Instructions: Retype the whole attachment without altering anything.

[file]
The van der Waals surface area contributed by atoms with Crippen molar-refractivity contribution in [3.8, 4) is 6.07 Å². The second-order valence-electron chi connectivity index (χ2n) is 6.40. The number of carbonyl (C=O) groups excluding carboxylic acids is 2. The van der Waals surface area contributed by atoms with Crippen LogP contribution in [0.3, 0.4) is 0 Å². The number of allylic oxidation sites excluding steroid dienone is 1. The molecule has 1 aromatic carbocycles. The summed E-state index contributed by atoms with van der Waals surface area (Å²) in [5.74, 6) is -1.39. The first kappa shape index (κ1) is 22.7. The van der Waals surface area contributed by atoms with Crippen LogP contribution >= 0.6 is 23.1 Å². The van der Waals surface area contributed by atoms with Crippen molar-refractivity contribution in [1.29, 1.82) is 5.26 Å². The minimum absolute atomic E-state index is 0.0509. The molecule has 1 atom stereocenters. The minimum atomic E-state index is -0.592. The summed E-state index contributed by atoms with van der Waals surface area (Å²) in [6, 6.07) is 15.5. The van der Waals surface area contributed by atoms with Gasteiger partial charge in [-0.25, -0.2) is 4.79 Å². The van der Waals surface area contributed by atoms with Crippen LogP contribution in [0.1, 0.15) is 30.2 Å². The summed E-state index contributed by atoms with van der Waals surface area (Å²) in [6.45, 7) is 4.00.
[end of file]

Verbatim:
The van der Waals surface area contributed by atoms with Crippen molar-refractivity contribution in [3.8, 4) is 6.07 Å². The second-order valence-electron chi connectivity index (χ2n) is 6.40. The number of carbonyl (C=O) groups excluding carboxylic acids is 2. The van der Waals surface area contributed by atoms with Crippen LogP contribution in [0.3, 0.4) is 0 Å². The number of allylic oxidation sites excluding steroid dienone is 1. The molecule has 1 aromatic carbocycles. The summed E-state index contributed by atoms with van der Waals surface area (Å²) in [5.74, 6) is -1.39. The first kappa shape index (κ1) is 22.7. The van der Waals surface area contributed by atoms with Crippen LogP contribution >= 0.6 is 23.1 Å². The van der Waals surface area contributed by atoms with Crippen molar-refractivity contribution in [1.29, 1.82) is 5.26 Å². The minimum absolute atomic E-state index is 0.0509. The molecule has 1 atom stereocenters. The minimum atomic E-state index is -0.592. The summed E-state index contributed by atoms with van der Waals surface area (Å²) in [6, 6.07) is 15.5. The van der Waals surface area contributed by atoms with Gasteiger partial charge in [-0.25, -0.2) is 4.79 Å². The van der Waals surface area contributed by atoms with Crippen LogP contribution in [0.1, 0.15) is 30.2 Å². The summed E-state index contributed by atoms with van der Waals surface area (Å²) in [6.45, 7) is 4.00.